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High Fiber Diet Retards Prostate Cancer In Mouse Study

January 9, 2013: 12:00 AM EST
A U.S. study in mice with prostate cancer has found that consuming a diet high in fiber kept tumors from creating new blood vessels – a process known as angiogenesis – and slowed down metabolization of energy in the form of glucose. According to the researchers, the findings suggest the possibility that a diet rich in fiber might be a way to control the progression of the disease, at least in early-diagnosed patients. The mice in the study were fed inositol hexaphosphate (IP6), a major component of high-fiber diets. MRI was used to monitor the disease in these and control mice.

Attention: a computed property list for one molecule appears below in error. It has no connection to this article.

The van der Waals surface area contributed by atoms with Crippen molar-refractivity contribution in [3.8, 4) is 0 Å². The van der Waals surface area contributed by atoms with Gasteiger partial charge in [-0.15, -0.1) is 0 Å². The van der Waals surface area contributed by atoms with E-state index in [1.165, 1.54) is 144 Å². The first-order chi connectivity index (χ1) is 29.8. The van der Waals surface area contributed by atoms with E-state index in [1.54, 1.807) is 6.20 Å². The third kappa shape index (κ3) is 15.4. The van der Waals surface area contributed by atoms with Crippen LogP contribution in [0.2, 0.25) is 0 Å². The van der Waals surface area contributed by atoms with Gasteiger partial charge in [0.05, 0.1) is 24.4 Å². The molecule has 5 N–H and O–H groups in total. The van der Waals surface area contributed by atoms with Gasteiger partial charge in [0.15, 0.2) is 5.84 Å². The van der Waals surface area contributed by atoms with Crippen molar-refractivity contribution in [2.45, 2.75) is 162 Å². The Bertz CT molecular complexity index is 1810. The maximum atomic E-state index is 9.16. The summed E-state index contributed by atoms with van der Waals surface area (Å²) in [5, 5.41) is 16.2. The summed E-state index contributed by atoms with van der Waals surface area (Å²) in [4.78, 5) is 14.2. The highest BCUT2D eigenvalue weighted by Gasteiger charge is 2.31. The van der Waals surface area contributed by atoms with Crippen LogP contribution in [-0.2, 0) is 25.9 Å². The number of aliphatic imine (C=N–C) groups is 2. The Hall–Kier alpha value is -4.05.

K. Raina et al., " Inositol Hexaphosphate Inhibits Tumor Growth, Vascularity, and Metabolism in TRAMP Mice", Cancer Prevention Research, January 09, 2013, © American Association for Cancer Research
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